Mumbai, Jan. 31 -- After the Australia women defeated the Indians at the Brabourne stadium on Tuesday, the team rushed back into the dressing room. For the next few minutes, there was a lot of loud singing and cheering that could be heard. It was just a warm-up game to the Women's World Cup. But the celebration showed that the Australians cherish every victory.
Heading into the World Cup, they are not going to allow the winning feeling to slip out of their minds. After all, this was Australia's second triumph after having beaten the West Indies on Monday.
It provided an insight into the hunger that some of the teams are carrying into the event.
While all eyes will be transfixed on the progress of the hosts, India do not start with a clear shot at the title. One thing common amongst all the teams will be the desire to come out on top. "We have gained a lot of experience from 2009. We are not taking part anymore, we are competing now," said West Indies skipper Merissa Aguilleira.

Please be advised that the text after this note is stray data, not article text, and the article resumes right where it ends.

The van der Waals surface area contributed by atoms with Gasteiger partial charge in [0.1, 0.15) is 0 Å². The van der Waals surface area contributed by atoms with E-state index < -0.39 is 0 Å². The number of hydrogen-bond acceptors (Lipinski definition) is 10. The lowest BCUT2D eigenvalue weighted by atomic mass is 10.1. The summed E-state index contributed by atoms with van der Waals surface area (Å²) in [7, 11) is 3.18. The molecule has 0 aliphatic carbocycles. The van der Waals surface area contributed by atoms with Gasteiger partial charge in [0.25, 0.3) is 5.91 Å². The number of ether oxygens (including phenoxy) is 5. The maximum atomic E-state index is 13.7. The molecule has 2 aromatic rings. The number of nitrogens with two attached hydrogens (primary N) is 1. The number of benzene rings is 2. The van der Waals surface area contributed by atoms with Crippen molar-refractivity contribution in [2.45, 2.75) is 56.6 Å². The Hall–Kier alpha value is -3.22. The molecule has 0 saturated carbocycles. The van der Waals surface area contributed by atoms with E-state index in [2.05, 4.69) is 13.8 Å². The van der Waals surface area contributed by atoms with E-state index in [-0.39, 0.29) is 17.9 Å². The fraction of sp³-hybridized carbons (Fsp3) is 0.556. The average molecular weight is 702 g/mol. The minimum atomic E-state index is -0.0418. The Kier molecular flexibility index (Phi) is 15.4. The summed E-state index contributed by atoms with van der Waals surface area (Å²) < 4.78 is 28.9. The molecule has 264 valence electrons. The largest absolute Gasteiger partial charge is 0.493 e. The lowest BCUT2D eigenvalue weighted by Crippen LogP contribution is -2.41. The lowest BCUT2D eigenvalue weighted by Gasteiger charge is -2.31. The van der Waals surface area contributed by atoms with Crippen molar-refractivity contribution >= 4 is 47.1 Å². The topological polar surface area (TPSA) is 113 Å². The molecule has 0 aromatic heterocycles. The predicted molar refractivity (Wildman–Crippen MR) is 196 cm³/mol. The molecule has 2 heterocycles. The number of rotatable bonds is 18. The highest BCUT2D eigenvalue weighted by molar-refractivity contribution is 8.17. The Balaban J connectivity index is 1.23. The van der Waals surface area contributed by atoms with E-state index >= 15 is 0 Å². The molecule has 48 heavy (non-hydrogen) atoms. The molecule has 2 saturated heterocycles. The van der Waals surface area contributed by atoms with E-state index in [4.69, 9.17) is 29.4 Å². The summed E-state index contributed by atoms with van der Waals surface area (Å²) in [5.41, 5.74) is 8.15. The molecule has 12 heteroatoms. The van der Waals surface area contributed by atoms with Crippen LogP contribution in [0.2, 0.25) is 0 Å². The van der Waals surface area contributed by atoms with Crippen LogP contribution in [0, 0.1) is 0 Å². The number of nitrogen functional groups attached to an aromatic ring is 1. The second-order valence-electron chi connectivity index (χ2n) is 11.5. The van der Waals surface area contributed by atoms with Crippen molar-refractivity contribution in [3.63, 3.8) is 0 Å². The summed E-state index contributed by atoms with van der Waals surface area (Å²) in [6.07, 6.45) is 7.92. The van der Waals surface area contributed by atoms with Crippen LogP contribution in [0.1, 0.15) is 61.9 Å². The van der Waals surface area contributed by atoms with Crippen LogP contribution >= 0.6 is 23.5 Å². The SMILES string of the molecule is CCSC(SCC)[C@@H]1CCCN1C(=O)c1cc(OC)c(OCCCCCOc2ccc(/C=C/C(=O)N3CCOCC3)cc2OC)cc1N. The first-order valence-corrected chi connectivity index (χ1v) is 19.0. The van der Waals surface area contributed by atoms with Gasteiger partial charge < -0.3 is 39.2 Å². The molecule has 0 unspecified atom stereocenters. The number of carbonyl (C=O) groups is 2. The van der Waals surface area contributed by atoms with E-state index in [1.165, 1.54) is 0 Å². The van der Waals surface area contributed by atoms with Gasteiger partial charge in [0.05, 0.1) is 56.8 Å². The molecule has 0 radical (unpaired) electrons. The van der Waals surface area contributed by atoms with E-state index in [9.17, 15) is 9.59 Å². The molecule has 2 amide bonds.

Australia's bid will be strengthened by players like Meg Lanning, who is in destructive form with the bat. "We are here to do what we could not last time, win the Cup like we did in 2005," Australia's Alex Blackwell told HT. However just before landing in India, the Kiwis defeated Australia in a T20 series. Last edition's runners-up NZ could carry that confidence into the tournament. England are the defending champions, having beaten NZ at home in 2009. With players like Sarah Taylor, who is set to play with the boys in a Sussex second XI, in their ranks, they are a strong batting unit.
Pakistan's participation in the Cup was under doubt, owing to a threat from Shiv Sena. However with the base shifted from Mumbai to Cuttack, the team is all set for action. Their spinners could be effective in the sub-continental conditions. While South Africa are yet to shine in women's cricket, it will be all about power-hitting forthe West Indies.
Published by HT Syndication with permission from Hindustan Times.